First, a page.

- CPT Codes Defined ...Posted 3 months ago
- Insurance Eligibility and Claims Submission: ...Posted 3 months ago
- Medical EMR: How It can Simplify Healthcare ...Posted 5 months ago
- Healthcare: Improving the Patient Experience ...Posted 6 months ago
- EMR Solution: The Importance of Its Portabili ...Posted 6 months ago
- Physical Therapy Billing: Using Revenue Cycle ...Posted 11 months ago
- What to Look for in Billing Reports ...Posted 1 year ago
- Functional Limitation Reporting in Your EMR ...Posted 2 years ago
- Documentation Overkill: The Problem with EMR ...Posted 2 years ago
- How to Streamline Patient Intake ...Posted 2 years ago
Malpractice and Negligence in EMR Defined
Nitin Chhoda differentiates between malpractice and negligence. They may seem connected to each other but they can be experienced by the practice individually, and it is important to avoid these two lawsuits from occurring.
Physical therapy healthcare practice management is no exception.
In the year 2000 in South Carolina, Smith v. United States established that the type of liability a hospital or medical practice can be held accountable for when transitioning to medical records only includes negligence and not malpractice.
However, the point is well taken; your transition to a medical EMR should be done with the utmost care and attention to detail.
Smith v. United States
The legally significant decision in the case of Smith v. United States determined that hospitals can be held liable for malpractice and negligence in the case of mismanaged electronic medical records.
That means that when you transition from paper to electronic records, it is the responsibility of the hospital or practice to ensure the patient information is handled carefully and responsibly.
However, it is unlikely that the mishandling of patient information will be deemed medical malpractice. Malpractice refers to the incorrect treatment of patients by a medical practitioner.
This can be improper, negligent, or illegal professional activity, but it applies to the clinician rather than the hospital or practice, unless the practice is aware of the malpractice and does nothing to stop the clinician.
Responsibility for Patient Information
Electronically stored information is already fairly standard in most medical practices. Even without an EMR, it is likely that you keep all client details on a computer and even use the system for scheduling and other routine tasks.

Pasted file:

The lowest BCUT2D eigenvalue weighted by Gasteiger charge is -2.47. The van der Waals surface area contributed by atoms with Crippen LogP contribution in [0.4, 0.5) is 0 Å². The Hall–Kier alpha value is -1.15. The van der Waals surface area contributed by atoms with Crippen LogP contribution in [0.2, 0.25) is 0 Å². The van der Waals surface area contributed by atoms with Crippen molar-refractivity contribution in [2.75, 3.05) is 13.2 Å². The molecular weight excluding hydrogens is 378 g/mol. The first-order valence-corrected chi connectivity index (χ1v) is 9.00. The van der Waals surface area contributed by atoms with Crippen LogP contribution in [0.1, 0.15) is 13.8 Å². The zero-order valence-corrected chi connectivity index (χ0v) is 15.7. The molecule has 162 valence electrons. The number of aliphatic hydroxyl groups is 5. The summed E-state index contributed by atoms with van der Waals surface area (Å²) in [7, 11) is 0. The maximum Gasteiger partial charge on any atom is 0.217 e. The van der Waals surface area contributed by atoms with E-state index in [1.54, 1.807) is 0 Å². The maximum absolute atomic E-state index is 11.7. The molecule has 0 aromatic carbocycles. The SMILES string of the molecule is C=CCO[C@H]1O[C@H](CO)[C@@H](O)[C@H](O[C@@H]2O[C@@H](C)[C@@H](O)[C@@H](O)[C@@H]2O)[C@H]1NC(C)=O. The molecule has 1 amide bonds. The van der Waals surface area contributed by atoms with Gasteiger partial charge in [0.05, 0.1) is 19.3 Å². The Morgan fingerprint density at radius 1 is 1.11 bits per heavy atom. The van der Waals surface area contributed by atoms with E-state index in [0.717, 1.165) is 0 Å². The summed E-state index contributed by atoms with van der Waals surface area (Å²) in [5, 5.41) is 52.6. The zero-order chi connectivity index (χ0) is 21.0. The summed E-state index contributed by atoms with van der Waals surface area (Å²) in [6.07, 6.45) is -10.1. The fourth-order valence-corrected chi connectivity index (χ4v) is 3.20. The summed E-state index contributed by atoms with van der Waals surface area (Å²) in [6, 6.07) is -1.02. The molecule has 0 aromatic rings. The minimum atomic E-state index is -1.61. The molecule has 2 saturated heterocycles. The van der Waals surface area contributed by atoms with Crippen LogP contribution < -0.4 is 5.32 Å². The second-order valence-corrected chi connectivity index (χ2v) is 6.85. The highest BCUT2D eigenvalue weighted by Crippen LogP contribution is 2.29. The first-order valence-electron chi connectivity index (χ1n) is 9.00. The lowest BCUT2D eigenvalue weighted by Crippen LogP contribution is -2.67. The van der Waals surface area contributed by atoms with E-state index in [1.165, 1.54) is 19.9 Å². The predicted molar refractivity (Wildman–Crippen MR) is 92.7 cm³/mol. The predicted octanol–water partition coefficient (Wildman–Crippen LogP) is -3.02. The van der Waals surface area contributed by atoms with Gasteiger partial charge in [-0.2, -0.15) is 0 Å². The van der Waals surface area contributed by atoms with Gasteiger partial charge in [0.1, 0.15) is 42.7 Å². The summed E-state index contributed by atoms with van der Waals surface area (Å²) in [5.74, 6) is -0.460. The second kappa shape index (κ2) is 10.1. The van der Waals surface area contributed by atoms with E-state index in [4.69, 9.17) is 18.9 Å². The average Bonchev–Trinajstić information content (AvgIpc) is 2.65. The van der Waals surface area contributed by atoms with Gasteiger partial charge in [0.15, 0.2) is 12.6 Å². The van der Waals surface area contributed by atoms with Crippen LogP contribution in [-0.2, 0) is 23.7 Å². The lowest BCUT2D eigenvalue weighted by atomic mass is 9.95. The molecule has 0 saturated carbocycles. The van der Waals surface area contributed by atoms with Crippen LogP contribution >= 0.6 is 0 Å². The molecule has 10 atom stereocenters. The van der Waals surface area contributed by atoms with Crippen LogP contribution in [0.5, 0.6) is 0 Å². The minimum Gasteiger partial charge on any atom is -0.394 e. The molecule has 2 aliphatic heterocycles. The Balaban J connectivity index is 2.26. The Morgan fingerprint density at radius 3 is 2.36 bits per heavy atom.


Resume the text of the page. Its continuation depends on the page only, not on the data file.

However, it is also likely that the program and system that the information is stored on is not accessible from the Internet. The difference with most modern and effective EMR systems is that you will be able to access sensitive patient information from anywhere, as long as you have a mobile device and an Internet connection.
It is the responsibility of the practice to protect delicate and personal patient information. If that information is stolen or accessible by individuals who are not authorized to view patient information, the practice must demonstrate that all reasonable precautions were taken to avoid the problem or they will be liable for negligence.
Malpractice and Negligence
If a clinician willfully misuses the EMR, it may be considered malpractice and negligence and if practice management are aware of the misuse, the practice may also be liable for malpractice.
However, the primary concern for clinicians as well as practice management is the potential for malpractice and negligence within the new system and during the process of transitioning from paper to electronic medical records.
Not only are the clinicians and practice liable for negligence if there is a leak of information, but they are also responsible for providing the necessary documentation to determine guilt or innocence.
If the practice believes that necessary malpractice and negligence precautions were taken, they must also demonstrate that those precautions were taken. It is on the charged party to prove there is no cause for a legal suit.